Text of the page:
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Mol Aspects Med. 2014 Oct;39:82-101. doi: 10.1016/j.mam.2013.06.004. Epub 2013 Jul 4.

Brain tumor stem cells: Molecular characteristics and their impact on therapy.

Author information

1
Department of Stem Cell Biology and Regenerative Medicine, Lerner Research Institute, Cleveland Clinic, Cleveland, OH 44195, United States.
2
Department of Stem Cell Biology and Regenerative Medicine, Lerner Research Institute, Cleveland Clinic, Cleveland, OH 44195, United States; Lerner College of Medicine, Cleveland Clinic, Cleveland, OH 44195, United States.
3
Department of Stem Cell Biology and Regenerative Medicine, Lerner Research Institute, Cleveland Clinic, Cleveland, OH 44195, United States; Department of Pathology, Case Western Reserve University School of Medicine, Cleveland, OH 44106, United States.
4
Department of Stem Cell Biology and Regenerative Medicine, Lerner Research Institute, Cleveland Clinic, Cleveland, OH 44195, United States; Lerner College of Medicine, Cleveland Clinic, Cleveland, OH 44195, United States. Electronic address: richj@ccf.org.

Abstract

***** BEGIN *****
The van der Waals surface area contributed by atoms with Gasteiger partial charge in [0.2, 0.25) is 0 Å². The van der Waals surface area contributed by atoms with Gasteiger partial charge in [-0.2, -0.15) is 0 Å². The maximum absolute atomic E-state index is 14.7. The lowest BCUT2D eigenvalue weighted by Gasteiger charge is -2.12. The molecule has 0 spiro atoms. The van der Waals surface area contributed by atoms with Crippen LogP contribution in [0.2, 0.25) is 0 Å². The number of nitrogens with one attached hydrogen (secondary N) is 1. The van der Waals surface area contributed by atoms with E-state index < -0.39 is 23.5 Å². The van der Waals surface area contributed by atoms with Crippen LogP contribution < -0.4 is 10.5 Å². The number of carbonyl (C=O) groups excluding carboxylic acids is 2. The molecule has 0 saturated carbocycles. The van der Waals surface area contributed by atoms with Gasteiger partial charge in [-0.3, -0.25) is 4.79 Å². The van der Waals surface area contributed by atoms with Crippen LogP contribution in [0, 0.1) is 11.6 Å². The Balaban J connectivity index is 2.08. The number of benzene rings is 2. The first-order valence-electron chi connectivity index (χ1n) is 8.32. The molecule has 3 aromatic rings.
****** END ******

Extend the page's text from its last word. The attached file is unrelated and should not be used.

Glioblastoma (GBM) is the most prevalent primary brain tumor and ranks among the most lethal of human cancers with conventional therapy offering only palliation. Great strides have been made in understanding brain cancer genetics and modeling these tumors with new targeted therapies being tested, but these advances have not translated into substantially improved patient outcomes. Multiple chemotherapeutic agents, including temozolomide, the first-line treatment for glioblastoma, have been developed to kill cancer cells. However, the response to temozolomide in GBM is modest. Radiation is also moderately effective but this approach is plagued by limitations due to collateral radiation damage to healthy brain tissue and development of radioresistance. Therapeutic resistance is attributed at least in part to a cell population within the tumor that possesses stem-like characteristics and tumor propagating capabilities, referred to as cancer stem cells. Within GBM, the intratumoral heterogeneity is derived from a combination of regional genetic variance and a cellular hierarchy often regulated by distinct cancer stem cell niches, most notably perivascular and hypoxic regions. With the recent emergence as a key player in tumor biology, cancer stem cells have symbiotic relationships with the tumor microenvironment, oncogenic signaling pathways, and epigenetic modifications. The origins of cancer stem cells and their contributions to brain tumor growth and therapeutic resistance are under active investigation with novel anti-cancer stem cell therapies offering potential new hope for this lethal disease.

KEYWORDS:

Epigenetics; Glioma stem cells; Hypoxia; Microenvironment; Therapeutic resistance

PMID:
23831316
PMCID:
PMC3866208
DOI:
10.1016/j.mam.2013.06.004
[Indexed for MEDLINE]
Free PMC Article

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